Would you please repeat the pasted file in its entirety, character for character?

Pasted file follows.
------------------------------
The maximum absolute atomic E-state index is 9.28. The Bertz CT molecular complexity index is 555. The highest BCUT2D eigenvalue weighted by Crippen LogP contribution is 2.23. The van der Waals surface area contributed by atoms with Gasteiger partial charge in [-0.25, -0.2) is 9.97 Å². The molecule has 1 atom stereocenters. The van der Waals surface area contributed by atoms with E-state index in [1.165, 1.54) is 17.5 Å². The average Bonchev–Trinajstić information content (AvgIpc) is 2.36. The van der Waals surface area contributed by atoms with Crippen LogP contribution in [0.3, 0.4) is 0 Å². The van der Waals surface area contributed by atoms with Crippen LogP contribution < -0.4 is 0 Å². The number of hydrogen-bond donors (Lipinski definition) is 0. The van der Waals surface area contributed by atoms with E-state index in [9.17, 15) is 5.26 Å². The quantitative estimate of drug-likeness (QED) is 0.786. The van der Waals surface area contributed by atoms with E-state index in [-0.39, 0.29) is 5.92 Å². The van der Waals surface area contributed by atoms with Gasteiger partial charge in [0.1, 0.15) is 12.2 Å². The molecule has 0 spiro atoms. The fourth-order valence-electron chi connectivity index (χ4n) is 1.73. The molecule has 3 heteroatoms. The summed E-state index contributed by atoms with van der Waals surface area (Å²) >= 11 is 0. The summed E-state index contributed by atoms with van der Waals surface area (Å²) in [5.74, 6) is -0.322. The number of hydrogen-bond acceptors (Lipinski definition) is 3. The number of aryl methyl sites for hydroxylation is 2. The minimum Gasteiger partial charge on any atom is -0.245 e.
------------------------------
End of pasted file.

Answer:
The maximum absolute atomic E-state index is 9.28. The Bertz CT molecular complexity index is 555. The highest BCUT2D eigenvalue weighted by Crippen LogP contribution is 2.23. The van der Waals surface area contributed by atoms with Gasteiger partial charge in [-0.25, -0.2) is 9.97 Å². The molecule has 1 atom stereocenters. The van der Waals surface area contributed by atoms with E-state index in [1.165, 1.54) is 17.5 Å². The average Bonchev–Trinajstić information content (AvgIpc) is 2.36. The van der Waals surface area contributed by atoms with Crippen LogP contribution in [0.3, 0.4) is 0 Å². The van der Waals surface area contributed by atoms with Crippen LogP contribution < -0.4 is 0 Å². The number of hydrogen-bond donors (Lipinski definition) is 0. The van der Waals surface area contributed by atoms with E-state index in [9.17, 15) is 5.26 Å². The quantitative estimate of drug-likeness (QED) is 0.786. The van der Waals surface area contributed by atoms with E-state index in [-0.39, 0.29) is 5.92 Å². The van der Waals surface area contributed by atoms with Gasteiger partial charge in [0.1, 0.15) is 12.2 Å². The molecule has 0 spiro atoms. The fourth-order valence-electron chi connectivity index (χ4n) is 1.73. The molecule has 3 heteroatoms. The summed E-state index contributed by atoms with van der Waals surface area (Å²) >= 11 is 0. The summed E-state index contributed by atoms with van der Waals surface area (Å²) in [5.74, 6) is -0.322. The number of hydrogen-bond acceptors (Lipinski definition) is 3. The number of aryl methyl sites for hydroxylation is 2. The minimum Gasteiger partial charge on any atom is -0.245 e.